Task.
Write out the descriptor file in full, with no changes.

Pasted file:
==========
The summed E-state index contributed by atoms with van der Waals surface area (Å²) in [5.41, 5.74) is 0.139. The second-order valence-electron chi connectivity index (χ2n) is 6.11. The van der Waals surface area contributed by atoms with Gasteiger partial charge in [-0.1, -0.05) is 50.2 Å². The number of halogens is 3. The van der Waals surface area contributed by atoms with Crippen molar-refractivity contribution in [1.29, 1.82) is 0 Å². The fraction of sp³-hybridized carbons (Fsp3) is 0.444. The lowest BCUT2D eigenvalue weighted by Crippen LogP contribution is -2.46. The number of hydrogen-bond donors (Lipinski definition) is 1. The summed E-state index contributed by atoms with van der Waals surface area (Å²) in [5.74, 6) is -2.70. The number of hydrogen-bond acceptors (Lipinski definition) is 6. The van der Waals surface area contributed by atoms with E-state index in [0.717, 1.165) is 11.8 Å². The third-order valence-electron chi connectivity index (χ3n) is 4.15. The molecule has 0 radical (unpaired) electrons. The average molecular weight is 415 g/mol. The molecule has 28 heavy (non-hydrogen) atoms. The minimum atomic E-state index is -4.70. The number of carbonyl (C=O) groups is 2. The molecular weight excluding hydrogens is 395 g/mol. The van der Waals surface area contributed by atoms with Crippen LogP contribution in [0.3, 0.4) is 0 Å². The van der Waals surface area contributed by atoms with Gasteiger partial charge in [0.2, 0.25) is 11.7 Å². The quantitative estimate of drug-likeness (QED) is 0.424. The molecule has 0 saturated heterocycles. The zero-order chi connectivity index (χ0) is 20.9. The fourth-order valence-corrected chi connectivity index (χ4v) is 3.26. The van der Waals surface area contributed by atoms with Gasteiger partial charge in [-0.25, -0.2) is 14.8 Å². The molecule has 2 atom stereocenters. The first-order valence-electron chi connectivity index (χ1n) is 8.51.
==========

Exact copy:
The summed E-state index contributed by atoms with van der Waals surface area (Å²) in [5.41, 5.74) is 0.139. The second-order valence-electron chi connectivity index (χ2n) is 6.11. The van der Waals surface area contributed by atoms with Gasteiger partial charge in [-0.1, -0.05) is 50.2 Å². The number of halogens is 3. The van der Waals surface area contributed by atoms with Crippen molar-refractivity contribution in [1.29, 1.82) is 0 Å². The fraction of sp³-hybridized carbons (Fsp3) is 0.444. The lowest BCUT2D eigenvalue weighted by Crippen LogP contribution is -2.46. The number of hydrogen-bond donors (Lipinski definition) is 1. The summed E-state index contributed by atoms with van der Waals surface area (Å²) in [5.74, 6) is -2.70. The number of hydrogen-bond acceptors (Lipinski definition) is 6. The van der Waals surface area contributed by atoms with E-state index in [0.717, 1.165) is 11.8 Å². The third-order valence-electron chi connectivity index (χ3n) is 4.15. The molecule has 0 radical (unpaired) electrons. The average molecular weight is 415 g/mol. The molecule has 28 heavy (non-hydrogen) atoms. The minimum atomic E-state index is -4.70. The number of carbonyl (C=O) groups is 2. The molecular weight excluding hydrogens is 395 g/mol. The van der Waals surface area contributed by atoms with Crippen LogP contribution in [0.3, 0.4) is 0 Å². The van der Waals surface area contributed by atoms with Gasteiger partial charge in [0.2, 0.25) is 11.7 Å². The quantitative estimate of drug-likeness (QED) is 0.424. The molecule has 0 saturated heterocycles. The zero-order chi connectivity index (χ0) is 20.9. The fourth-order valence-corrected chi connectivity index (χ4v) is 3.26. The van der Waals surface area contributed by atoms with Gasteiger partial charge in [-0.25, -0.2) is 14.8 Å². The molecule has 2 atom stereocenters. The first-order valence-electron chi connectivity index (χ1n) is 8.51.